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    1. In the amateur category, I'm not sure what they're going by, but in the other categories, I think they take into account flavour, clarity, moisture level... it's a good question. I'll have to find out exactly that they're looking for.

      The sole reason they pasteurize honey is to stop it from granulating on the grocery store shelf. That's it! It's all about aesthetics. Honey is naturally sterile and doesn't need to be pasteurized. In fact, pasteurization destroys all the yummy little things that give raw honey its beautiful, delicate, complex flavours. And if there are any health benefits to honey (and I think there are), pasteurization destroys them, too!

      Big producers also use heat filtration on their honey, which further degrades the taste.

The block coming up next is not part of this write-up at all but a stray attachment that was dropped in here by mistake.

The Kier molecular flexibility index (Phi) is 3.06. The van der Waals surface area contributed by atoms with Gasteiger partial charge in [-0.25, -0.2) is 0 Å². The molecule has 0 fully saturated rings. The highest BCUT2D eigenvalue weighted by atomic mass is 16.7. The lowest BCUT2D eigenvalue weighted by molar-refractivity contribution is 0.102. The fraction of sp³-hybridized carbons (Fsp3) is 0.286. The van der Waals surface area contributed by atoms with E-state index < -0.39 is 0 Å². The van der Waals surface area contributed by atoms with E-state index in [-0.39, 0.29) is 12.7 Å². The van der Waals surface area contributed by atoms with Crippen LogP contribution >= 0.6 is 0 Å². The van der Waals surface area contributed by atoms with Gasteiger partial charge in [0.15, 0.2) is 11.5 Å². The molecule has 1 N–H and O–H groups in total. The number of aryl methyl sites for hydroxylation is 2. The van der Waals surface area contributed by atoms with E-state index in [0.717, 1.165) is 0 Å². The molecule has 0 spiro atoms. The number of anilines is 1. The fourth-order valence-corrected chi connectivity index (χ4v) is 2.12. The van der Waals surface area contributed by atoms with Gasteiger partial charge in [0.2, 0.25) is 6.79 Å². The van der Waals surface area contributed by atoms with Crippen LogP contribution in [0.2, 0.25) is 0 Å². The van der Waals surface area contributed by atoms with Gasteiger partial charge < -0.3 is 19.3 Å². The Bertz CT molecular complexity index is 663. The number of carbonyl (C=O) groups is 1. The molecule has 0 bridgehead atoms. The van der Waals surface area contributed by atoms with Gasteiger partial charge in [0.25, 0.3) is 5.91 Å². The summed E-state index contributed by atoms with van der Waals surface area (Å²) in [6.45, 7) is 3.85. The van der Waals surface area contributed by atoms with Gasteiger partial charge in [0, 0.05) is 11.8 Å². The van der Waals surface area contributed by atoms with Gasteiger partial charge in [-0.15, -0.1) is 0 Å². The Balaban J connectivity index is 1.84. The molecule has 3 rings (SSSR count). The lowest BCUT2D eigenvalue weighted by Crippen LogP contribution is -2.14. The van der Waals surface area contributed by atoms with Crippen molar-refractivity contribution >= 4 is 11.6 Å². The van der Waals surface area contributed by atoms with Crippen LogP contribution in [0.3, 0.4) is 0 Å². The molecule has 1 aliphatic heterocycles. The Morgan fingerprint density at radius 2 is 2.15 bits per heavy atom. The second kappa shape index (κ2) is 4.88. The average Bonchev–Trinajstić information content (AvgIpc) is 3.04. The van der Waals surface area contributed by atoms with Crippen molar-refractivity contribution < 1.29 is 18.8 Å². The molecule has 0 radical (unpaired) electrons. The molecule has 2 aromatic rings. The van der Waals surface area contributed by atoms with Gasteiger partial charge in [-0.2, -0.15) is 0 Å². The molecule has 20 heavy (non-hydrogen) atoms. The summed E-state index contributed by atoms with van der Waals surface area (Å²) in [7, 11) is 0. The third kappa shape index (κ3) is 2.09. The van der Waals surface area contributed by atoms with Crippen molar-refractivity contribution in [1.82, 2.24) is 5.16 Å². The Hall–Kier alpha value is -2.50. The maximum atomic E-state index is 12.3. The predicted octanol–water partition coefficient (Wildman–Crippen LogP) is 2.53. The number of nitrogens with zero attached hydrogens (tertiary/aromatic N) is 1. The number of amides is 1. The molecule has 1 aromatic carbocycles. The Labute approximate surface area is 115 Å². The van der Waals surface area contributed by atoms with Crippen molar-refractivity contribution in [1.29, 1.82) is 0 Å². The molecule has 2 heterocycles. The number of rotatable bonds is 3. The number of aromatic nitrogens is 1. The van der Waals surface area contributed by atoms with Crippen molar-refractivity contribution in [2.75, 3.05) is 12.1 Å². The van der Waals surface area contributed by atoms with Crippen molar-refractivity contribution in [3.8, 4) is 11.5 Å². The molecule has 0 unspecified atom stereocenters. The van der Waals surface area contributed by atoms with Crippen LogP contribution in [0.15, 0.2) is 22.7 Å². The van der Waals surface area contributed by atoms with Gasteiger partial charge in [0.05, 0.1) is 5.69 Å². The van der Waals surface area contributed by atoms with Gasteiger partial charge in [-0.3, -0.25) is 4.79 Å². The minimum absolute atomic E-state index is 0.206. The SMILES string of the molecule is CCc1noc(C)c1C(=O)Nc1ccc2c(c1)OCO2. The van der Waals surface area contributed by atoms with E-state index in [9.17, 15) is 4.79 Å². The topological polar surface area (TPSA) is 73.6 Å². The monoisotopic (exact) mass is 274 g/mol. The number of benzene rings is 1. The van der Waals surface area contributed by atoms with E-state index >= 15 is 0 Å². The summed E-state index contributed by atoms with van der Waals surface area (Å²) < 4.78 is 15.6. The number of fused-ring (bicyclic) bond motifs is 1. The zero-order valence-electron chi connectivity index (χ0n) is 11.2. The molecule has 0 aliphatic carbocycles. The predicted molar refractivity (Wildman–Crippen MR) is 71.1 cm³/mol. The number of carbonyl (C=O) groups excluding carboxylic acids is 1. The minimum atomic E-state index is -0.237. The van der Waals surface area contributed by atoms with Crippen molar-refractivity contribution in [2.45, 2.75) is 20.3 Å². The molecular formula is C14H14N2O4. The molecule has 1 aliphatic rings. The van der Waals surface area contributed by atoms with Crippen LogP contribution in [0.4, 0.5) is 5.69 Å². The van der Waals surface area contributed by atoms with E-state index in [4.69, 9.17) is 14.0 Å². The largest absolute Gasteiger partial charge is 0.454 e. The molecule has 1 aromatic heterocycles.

Raw honey is pristine. It goes from extractor to jar without any straining or filtration. But I've been told that strained honey can also be called raw honey. I like to make sure there are no bee body parts in my honey! :) But I like to leave the pollen, minerals and enzymes that I think make it taste better.

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  2. As always an interesting account of the honey process.
    Good luck at the fair!

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    1. Thanks Red! Our beekeeping association kept sending out emails encouraging people to enter, because they haven't been getting enough entries. We'll see how much competition I have! :)

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  3. Yummy is right!!! I so want some of that yummy honey! love, love honey with wax in it!

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    1. I have a box on one of my hives right now to make comb honey. I've never tried it before so we'll see how it goes!

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  4. Fingers and toes crossed for a blue ribbon for you Natalie........